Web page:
There are four main theories that apply when it comes to child guidance: Vygotsky''s Theory of scaffolding, Rogerian Theory which uses "I" messages, Adlerian Theory which spots mistaken goals and helps children attain them, and Albert Bandura''s Social Learning Theory.
Ellie, almost 7 years old, left the bathroom again without washing her hands, thus not adhering to an important classroom health limit.
Use positive strategies from all four theories in this chapter to deal with the discipline encounter.
1. Vygotsky''s theory: Use scaffolding to help Ellie construct a healthier approach to dealing with limits. Ms. Woerner: Ellie, I noticed that you chose not to wash your hands after using the restroom just now.
Well I''m wondering, would you want to shake Joe''s hand if you knew he''d used the restroom and also chose not to wash his hands?
Ellie: Well, I guess it''s gross for other kids if I don''t wash my hands.
Ms. Woerner: Well remember, Ellie, it''s really your choice.
2. Rogerian theory: Decide who owns the problem-you or Ellie. Then, based who owns the problem, choose either active listening or an I-message to help Ellie.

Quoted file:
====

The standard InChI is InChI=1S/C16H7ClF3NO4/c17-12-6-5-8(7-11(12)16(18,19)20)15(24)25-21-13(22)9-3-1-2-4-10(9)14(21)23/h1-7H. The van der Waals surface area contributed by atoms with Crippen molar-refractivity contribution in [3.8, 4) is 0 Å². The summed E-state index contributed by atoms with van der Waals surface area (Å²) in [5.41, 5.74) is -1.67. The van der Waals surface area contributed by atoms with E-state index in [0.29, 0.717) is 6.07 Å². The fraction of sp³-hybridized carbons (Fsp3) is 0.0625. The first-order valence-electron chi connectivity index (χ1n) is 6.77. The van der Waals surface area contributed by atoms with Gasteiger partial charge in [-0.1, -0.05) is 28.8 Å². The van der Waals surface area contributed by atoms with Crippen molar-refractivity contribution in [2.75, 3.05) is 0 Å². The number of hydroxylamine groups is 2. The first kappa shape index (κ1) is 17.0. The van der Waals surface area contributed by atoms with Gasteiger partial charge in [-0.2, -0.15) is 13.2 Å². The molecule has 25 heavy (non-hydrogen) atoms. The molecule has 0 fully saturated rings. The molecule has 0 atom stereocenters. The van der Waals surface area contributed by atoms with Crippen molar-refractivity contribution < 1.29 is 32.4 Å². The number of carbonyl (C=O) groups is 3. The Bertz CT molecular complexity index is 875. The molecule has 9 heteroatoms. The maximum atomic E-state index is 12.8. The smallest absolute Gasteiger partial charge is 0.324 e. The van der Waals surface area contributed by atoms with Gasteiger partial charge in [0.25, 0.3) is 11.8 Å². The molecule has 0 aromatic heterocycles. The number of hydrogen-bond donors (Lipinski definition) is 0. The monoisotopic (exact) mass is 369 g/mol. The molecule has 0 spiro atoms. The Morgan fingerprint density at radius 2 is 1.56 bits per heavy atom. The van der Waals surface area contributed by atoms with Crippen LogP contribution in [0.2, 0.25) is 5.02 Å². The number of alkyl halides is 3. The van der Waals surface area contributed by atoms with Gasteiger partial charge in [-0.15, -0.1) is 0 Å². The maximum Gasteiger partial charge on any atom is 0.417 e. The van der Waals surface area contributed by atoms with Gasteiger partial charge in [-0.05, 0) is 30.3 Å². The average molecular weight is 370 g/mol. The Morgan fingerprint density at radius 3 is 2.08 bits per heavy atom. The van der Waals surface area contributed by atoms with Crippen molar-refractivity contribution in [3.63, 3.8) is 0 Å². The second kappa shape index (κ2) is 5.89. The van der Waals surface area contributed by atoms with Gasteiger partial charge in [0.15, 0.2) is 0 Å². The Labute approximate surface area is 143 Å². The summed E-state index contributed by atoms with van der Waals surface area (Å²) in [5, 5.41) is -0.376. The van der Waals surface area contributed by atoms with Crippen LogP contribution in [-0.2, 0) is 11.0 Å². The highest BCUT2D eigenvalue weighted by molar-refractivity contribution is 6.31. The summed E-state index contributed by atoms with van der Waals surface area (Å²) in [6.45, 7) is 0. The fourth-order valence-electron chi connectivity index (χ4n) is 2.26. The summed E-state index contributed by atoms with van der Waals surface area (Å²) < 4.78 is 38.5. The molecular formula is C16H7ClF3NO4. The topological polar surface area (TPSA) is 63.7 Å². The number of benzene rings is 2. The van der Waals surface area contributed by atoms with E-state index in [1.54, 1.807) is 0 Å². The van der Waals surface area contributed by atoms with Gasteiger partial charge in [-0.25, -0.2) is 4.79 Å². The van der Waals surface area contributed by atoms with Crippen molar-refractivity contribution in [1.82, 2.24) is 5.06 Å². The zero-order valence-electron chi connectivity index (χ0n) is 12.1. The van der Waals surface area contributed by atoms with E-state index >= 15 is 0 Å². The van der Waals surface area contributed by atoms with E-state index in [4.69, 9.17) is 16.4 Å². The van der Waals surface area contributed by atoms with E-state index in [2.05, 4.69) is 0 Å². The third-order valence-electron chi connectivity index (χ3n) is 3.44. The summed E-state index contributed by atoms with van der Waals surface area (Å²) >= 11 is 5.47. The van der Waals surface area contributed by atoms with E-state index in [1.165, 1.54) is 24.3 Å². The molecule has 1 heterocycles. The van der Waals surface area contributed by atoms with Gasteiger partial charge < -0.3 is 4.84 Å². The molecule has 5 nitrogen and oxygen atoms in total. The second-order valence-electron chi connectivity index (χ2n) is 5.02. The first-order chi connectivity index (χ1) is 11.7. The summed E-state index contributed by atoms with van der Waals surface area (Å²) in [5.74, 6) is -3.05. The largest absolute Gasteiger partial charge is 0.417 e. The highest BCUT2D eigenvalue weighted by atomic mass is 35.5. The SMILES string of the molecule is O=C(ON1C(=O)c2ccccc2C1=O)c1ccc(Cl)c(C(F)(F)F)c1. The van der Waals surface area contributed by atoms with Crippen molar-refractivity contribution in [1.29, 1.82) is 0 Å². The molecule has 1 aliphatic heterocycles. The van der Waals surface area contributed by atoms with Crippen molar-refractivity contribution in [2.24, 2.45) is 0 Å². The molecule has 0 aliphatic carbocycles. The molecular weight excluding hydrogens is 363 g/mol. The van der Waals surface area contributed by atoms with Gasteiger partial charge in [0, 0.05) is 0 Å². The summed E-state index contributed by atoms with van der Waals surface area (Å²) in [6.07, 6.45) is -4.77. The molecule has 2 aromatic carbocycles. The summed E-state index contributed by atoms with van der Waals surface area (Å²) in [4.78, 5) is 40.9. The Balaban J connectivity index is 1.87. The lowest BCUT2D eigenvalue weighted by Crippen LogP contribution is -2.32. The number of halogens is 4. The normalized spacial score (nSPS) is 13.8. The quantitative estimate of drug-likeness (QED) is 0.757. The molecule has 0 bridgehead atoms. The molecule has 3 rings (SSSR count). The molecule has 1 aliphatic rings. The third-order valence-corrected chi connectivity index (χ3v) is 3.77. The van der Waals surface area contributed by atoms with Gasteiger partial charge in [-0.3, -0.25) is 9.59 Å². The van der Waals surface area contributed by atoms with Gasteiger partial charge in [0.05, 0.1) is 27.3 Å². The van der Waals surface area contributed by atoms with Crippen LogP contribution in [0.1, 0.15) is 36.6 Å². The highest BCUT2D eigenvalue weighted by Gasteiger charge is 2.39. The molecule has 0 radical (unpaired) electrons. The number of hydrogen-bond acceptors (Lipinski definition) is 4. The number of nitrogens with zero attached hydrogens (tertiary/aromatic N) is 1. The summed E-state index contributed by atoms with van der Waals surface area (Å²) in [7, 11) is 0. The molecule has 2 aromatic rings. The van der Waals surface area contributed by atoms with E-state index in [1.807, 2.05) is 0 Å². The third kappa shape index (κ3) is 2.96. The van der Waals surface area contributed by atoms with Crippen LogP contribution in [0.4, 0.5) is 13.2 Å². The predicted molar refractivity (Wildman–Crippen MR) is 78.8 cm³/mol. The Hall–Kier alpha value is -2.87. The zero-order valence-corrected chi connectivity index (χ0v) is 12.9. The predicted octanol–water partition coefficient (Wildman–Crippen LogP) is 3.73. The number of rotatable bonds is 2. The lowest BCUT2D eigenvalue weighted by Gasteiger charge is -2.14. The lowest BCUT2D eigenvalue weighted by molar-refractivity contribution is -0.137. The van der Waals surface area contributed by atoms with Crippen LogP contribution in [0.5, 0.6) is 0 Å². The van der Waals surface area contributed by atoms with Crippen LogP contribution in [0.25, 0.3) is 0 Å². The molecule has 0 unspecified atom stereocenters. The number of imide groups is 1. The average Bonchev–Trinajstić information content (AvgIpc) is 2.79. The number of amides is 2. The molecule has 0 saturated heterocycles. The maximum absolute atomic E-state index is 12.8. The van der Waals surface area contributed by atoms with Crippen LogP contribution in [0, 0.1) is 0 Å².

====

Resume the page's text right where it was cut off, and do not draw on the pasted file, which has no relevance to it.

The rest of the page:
3. Adlerian theory: Identify Ellie''s mistaken goal: attention, power, revenge, incompetence. Then state how an Adlerian would deal with this discipline encounter, giving Ellie a good chance of constructing a different idea of how to fit into the group.
An Adlerian would acknowledge that Ellie is looking to fight in order to gain a sense of control. Acknowledging that Ellie''s actions are ultimately her own choice is important in empowering her to make the right decisions.
4. Social Learning theory: Ellie does wash her hands. "Ellie, I noticed that you were the first to remember washing your hands after coming inside today.